Wednesday, May 25, 2011

Did I Remember?

A recent radio story about a prominent national leader led me to remind myself that you never know when an encounter you have will have a powerful influence on another person.
Here is a case in point.  Former Speaker of the House Nancy Pelosi was recently asked what prompted her toward a life of striving that broke through barrier after barrier opposing the advancement and fulfillment of women.  She then became the first and only woman ever elected to be Speaker of the House of Representatives.
To the question, she responded that back in an early school debate class exercise, each student had to pull out a slip of paper from a bowl and then debate extemporaneously on the question written on the slip of paper. 
Nancy Pelosi's slip asked "Do women think?" and it has haunted, urged and propelled her since.  It is highly unlikely that the debate class teacher ever imagined the impact this exercise might have.
By the end of the radio story, I was left wondering how often I forget that any encounter I have as a leader can have a powerful impact on another person or, it can be just another forgettable encounter.

Thursday, May 19, 2011

Lesson from the Coffee Pool on Being Right

I recalled an early life experience that reminded me of a lesson about managers and leaders.

One day as a young boy, I saw the local Scout Master jaywalking.  This was a man I admired greatly and here he was possibly breaking the law.  Each of us has similar examples of discovering that others we look up to aren't perfect.  As we grow older, we construct more sophisticated mental assemblies to hand these little contradictions and get over them.

Or do we?

Early in my professional career, our hospital got a new CEO.  Several months into his tenure, I was in the Executive Suite arranging meetings with his senior assistant,  She told me how very impressed she was with the new boss and it floored me.  It wasn't anything I expected from a seasoned, top of the line assistant.  She said he always chipped into the coffee pool.

The other day, when I saw a manager fill up their cup at the office coffee pool, I wondered they chipped into the pool.  The contradiction wasn't all worked out after all.

This recent manager who didn't pay didn't do anything wrong but arguable could have as I didn't see him pay. I simply hadn't seen him do it right.  If inclined toward the negative, I could have walked away from the experience assuming that he had as the conclusion was potentially open to interpretation.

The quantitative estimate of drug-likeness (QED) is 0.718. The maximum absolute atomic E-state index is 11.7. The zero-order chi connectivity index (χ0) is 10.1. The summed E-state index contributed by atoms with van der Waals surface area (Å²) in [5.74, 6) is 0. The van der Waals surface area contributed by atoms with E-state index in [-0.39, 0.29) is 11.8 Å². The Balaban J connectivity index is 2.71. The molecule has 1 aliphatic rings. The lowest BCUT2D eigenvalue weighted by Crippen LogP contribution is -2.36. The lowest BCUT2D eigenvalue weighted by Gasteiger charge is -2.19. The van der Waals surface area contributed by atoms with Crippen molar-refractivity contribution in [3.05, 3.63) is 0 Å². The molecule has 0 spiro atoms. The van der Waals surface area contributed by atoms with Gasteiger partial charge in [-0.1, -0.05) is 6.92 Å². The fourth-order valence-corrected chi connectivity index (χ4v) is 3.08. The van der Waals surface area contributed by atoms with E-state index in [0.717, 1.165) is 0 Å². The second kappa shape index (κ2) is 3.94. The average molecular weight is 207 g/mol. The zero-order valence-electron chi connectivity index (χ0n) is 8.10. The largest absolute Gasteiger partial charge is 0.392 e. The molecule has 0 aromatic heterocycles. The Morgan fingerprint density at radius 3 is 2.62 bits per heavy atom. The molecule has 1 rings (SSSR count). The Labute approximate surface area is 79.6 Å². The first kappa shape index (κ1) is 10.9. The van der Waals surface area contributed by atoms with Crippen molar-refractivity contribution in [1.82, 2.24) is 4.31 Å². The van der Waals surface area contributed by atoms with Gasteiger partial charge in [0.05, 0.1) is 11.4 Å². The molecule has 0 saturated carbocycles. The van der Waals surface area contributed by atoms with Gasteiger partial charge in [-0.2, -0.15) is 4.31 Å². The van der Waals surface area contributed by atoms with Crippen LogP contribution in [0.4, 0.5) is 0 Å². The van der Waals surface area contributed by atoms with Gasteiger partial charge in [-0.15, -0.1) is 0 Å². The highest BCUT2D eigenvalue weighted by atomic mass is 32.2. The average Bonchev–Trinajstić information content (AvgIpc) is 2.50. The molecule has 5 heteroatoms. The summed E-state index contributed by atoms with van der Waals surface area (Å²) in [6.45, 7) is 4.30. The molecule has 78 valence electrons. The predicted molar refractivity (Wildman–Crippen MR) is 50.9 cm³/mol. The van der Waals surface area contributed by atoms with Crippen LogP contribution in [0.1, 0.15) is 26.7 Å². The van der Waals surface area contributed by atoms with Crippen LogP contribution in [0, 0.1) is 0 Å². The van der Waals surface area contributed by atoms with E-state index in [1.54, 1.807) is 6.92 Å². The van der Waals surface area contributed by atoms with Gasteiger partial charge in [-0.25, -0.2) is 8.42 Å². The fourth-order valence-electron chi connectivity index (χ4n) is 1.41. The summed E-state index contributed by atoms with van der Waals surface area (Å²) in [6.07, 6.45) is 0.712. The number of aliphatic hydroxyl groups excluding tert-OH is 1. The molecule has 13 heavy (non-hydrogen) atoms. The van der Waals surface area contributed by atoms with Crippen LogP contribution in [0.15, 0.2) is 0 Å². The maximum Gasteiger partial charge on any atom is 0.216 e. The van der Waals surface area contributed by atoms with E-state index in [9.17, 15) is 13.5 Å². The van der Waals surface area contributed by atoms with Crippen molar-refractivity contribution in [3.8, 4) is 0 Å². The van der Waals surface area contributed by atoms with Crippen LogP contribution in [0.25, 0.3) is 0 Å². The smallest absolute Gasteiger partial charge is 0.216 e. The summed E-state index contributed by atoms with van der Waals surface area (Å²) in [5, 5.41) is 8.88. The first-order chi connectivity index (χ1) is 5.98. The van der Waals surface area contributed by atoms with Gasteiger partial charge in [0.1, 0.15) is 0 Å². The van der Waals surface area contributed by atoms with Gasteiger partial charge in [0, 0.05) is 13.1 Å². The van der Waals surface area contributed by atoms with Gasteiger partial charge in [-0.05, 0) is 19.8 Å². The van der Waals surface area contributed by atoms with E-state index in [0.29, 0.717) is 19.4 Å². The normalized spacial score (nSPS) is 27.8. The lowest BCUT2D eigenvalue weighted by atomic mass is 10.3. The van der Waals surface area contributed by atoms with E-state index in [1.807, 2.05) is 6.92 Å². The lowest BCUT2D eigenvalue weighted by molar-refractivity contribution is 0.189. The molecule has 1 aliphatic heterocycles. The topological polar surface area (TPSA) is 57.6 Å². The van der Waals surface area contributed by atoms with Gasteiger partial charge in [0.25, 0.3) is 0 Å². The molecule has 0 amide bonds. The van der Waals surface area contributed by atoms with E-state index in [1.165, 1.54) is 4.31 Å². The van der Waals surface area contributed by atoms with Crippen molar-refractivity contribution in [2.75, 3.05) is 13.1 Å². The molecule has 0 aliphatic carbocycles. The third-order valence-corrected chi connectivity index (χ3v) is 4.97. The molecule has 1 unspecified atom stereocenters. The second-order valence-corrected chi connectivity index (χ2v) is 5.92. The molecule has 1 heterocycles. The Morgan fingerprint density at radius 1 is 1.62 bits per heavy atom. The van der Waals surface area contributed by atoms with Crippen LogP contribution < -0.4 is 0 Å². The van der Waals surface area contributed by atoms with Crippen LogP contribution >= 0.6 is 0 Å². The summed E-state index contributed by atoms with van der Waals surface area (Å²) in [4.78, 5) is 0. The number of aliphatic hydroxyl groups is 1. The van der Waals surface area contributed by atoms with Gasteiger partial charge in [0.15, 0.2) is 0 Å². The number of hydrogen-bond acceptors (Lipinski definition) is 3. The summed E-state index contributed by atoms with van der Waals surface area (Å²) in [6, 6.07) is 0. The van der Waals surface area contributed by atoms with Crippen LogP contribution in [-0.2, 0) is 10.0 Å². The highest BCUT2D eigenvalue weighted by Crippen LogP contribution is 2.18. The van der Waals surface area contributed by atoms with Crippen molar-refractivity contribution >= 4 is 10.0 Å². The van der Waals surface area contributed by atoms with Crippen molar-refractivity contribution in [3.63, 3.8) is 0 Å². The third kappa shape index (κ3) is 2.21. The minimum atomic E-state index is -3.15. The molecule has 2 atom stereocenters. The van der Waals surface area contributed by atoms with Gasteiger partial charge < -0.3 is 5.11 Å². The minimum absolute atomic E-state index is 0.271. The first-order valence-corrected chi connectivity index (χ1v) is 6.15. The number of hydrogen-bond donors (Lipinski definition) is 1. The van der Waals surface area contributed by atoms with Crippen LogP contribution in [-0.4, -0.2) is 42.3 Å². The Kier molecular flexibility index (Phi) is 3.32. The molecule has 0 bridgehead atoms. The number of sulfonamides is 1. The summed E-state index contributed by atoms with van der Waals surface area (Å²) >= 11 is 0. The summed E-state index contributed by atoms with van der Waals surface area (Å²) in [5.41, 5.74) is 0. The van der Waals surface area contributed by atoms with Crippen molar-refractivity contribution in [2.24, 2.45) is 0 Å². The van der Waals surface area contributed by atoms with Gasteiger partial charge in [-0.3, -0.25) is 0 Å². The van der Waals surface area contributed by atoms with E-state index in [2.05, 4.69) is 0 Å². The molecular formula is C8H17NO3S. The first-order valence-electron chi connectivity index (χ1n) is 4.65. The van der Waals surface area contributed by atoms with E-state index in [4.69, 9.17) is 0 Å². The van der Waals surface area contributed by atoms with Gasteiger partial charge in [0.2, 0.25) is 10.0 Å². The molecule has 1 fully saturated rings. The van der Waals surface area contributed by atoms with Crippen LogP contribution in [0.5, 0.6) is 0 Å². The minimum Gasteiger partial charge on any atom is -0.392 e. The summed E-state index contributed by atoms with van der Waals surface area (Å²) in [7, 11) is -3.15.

For a manager seeking to also be a leader, it's not enough to be doing the right thing.  The leader must also be noticed being right.  At first, this seems trite.

Perceptions are very strong, particularly if negative.  If a manager is perceived not to be right, even in a small, seemingly insignificant area like the coffee fund, their standing as a leader drops.  If the right deed is done but not noticed at least sometimes, the perceptions in others may run to unfortunate and inaccurate negative views, sadly so, but true in my experience.

My attempts at being a more effective manager and leader include making deliberate actions that I would have taken anyway but now making them publicly at least part of the time.

I am seen at least some of the time, paying into the coffee pool.

Monday, May 2, 2011

The Missing Truth of the Bryde Whale

As the summer fair season approaches, I was reminded of a childhood experience that didn't turn out how I imagined it would at a midwestern state fair where I grew up.

The sign advertised "See the REAL Bryde forty foot long whale".  I couldn't resist.  I followed the line past the ticket booth as the other paying guests and I waited our turn.  Slowly, we approached the exhibit which turned out to be a semi-truck trailer.  My suspicions were starting to rise but still, hope prevailed.

As we made our way into the trailer, our eyes took a moment to adjust to the dim light.

There, in a long tanks stretching from one end of the trailer to the other, was a very dead Bryde whale floating in some preservative solution.

True, it was a "real" whale. And no, they had not said see the real, "live" whale.  I had presumed that because, at that point, my only interest was in seeing a live whale and my perspective assumed that that's what everyone else would want to see.  Therefore, that's what would be shown I thought.

That was not the truth, not the whole truth anyway.

As leaders and managers, we are often confronted with dealing with portions of the whole truth.  Sometimes, because we simply can not reveal the full story to others.  Sometimes, sadly, because there is power in withholding the critical elements of the full picture and we withhold for advantage.

The latter will generally backfire colossally in time as the missing truth is discovered and trust evaporates.

The former, the act of disclosing part of the picture when some aspects can not then be spoken, can be accepted if the groundwork has already been laid.  For example, when a staff member is let go due to disciplinary action, it generally is not appropriate to reveal the exact nature of the action.  There were differences and they are gone and it's time to move on. 

Other staff are much more likely to accept this if the track record is already in place that you have demonstrated again and again that the portion of the truth revealed is relevant, accurate and in general alignment with the fully details later revealed.

The story of the missing truth of the Bryde Whale reminded me of the importance of telling a portion of the truth that is an accurate reflection of the whole truth rather than a twisted version true only by it's omission.